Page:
"I called some friends to drive us, because I was upset at that point, concerned at what we might run across ... He was not in the car. It was left unlocked. His phone was there. He had a file folder there. He had a McDonald's bag.
"I contacted the police, because something obviously was wrong."
Before police arrived, Penny Riley and her two children found three letters addressed to each of them in his car. She describes the rest of the day as being "like a dream, just like you've heard, just like you read."
"My daughter had climbed in the car without us knowing. Police are there. So much is happening so quickly. And she had opened one of the letters and read a couple sentences, so I had to get that from her.
"And at that moment, I looked down as I'm putting it down ... and saw one sentence myself that told me everything in one sentence what we could possibly find.
"That sentence said, 'Please cremate me.'"
Riley's body was found the next morning. He had committed suicide.
Travis Riley's life ended in such tragedy that his loved ones are still trying to piece together what happened, the fight that was raging within him.
For the past four months, his widow has searched for answers. How could her husband take his own life and leave their family behind? She's consulted retired military chaplain turned Licensed Counselor Paul Crecelius and Hurst, Riley's former commander who's now a counselor and doctoral student. Both have done extensive research on military post-traumatic stress disorder and suicide.
"What I see are a lot of lonely service members who come back with a bunch of stuff that they can't talk about it," Crecelius said. "There's a stigma in the military. You don't really go talk to counselors, so people just keep it on the inside."
Crecelius said he has found great success treating patients with Eye Movement Desensitization and Reprocessing, a light therapy that helps people process through trauma in just a few sessions and live a better life.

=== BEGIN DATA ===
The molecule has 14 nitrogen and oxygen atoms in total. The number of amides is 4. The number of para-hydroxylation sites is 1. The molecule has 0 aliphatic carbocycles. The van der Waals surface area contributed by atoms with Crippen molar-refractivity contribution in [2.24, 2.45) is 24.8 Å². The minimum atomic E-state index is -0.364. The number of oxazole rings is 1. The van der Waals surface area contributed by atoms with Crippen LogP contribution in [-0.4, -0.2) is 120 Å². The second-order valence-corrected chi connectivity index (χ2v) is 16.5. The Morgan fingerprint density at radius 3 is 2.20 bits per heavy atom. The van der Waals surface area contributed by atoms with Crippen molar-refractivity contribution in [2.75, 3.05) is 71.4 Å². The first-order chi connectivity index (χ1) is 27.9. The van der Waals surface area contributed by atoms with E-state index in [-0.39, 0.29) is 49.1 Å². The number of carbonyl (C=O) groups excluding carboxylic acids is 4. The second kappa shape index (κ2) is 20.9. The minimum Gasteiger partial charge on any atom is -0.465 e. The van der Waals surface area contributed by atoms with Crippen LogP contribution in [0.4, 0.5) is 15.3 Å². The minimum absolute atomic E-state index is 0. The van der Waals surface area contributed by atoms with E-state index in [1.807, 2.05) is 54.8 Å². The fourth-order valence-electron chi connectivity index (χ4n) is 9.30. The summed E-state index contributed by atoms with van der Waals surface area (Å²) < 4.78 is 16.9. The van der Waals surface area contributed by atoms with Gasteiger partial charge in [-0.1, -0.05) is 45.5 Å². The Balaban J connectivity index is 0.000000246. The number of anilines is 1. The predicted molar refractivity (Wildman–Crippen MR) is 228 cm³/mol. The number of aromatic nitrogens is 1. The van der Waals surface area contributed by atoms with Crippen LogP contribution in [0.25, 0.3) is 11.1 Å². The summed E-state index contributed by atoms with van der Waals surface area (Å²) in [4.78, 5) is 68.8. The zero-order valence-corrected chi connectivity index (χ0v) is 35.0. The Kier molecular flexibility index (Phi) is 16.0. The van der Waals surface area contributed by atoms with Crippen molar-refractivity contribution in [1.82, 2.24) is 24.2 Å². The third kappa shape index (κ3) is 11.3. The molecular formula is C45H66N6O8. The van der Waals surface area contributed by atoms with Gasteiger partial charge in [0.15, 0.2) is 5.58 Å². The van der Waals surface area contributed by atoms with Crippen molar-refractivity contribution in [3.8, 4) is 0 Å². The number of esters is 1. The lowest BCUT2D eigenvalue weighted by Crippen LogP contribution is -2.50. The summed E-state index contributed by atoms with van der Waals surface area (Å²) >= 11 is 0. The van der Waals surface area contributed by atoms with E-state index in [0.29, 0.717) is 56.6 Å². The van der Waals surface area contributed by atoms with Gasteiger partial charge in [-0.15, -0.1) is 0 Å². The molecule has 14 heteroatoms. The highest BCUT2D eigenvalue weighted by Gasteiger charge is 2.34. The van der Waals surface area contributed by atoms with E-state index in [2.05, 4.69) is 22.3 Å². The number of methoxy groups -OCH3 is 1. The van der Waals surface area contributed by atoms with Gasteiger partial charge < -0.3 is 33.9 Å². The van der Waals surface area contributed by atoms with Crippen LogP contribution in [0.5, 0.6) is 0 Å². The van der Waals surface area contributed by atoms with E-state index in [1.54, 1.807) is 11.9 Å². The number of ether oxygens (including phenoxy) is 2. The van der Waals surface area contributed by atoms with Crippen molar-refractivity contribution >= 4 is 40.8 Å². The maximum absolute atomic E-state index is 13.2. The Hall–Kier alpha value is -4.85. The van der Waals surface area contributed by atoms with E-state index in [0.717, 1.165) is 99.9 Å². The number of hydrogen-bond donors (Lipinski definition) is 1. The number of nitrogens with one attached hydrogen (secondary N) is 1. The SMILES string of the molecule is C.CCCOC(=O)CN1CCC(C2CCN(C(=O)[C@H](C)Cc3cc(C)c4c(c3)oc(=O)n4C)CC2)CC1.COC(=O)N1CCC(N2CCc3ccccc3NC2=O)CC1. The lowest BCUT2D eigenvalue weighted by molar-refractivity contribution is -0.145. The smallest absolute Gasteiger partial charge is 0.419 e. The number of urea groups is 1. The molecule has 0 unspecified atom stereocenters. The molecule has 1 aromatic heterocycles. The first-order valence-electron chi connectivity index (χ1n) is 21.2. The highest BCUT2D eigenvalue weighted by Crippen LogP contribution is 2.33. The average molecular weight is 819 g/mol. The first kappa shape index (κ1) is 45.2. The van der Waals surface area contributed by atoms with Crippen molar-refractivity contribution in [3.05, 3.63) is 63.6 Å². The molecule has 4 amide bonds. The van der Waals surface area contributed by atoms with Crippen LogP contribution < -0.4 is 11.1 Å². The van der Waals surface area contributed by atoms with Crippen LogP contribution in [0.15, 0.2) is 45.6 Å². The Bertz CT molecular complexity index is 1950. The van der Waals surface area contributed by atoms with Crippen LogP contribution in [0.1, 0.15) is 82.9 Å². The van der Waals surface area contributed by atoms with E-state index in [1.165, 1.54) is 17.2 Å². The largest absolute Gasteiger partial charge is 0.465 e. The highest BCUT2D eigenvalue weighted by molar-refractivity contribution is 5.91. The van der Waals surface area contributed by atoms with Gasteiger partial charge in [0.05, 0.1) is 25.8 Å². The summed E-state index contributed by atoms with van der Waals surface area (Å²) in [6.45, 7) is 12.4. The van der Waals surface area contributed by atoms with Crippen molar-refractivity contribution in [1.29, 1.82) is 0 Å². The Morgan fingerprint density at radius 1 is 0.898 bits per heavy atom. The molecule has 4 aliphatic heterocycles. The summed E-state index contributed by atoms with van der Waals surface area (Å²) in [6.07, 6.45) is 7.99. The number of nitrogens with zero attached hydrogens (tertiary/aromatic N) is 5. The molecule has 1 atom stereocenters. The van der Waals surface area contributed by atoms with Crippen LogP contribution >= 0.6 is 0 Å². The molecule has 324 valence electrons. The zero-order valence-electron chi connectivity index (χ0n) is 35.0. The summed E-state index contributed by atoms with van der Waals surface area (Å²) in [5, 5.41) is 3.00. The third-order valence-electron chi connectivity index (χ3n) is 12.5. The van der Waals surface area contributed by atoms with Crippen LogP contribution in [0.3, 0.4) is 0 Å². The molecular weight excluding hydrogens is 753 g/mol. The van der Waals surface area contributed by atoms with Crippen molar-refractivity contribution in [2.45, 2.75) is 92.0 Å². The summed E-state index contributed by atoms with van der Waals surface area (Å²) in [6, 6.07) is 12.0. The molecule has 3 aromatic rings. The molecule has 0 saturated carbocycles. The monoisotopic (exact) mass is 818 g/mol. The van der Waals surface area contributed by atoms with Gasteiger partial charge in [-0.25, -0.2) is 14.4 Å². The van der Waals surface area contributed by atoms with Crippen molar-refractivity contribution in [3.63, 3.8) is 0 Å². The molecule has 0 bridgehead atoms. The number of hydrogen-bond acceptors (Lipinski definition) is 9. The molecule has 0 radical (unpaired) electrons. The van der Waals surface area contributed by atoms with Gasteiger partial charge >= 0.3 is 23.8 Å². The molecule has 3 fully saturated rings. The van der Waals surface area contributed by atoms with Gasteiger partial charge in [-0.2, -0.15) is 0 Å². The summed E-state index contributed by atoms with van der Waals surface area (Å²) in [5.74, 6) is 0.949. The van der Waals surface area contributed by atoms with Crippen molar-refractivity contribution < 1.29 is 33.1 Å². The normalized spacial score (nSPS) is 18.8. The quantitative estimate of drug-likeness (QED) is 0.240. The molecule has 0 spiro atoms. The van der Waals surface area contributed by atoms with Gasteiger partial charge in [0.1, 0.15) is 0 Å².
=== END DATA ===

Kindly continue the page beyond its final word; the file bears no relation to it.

"When they let it work, there's this thing we call a brain shift, where ... the person has a true 'ah-ha' moment, and they see something they've never seen before," he said.
Hurst wants everyone to be more aware of the warning signs, which include a person who:
- Feels like they no longer belong
- Feels like a burden to their family
- No longer fears death
"The theories of suicide tell us those three factors alone are red flag," she said.
Those who knew Riley hope others contemplating suicide seek help instead.
"Terribly sad. I mean, really," Crecelius said. "That is so tragic. He could have gotten through that. He could have worked through that," Crecelius said, fighting through tears. "So many years in the military and just seeing people go through stuff that they could get out of, and it breaks my heart."
Friends have started a memorial scholarship fund in Riley's honor on GoFundMe. His family also asks that you consider donating to USA Cares to Fight Against Veteran Suicide.
"The pain that's left behind ... it changes lives," Penny Riley said. "I want that person to just tell one person and to know that leaving those loved ones behind, you are leaving more pain for them than what you are currently feeling."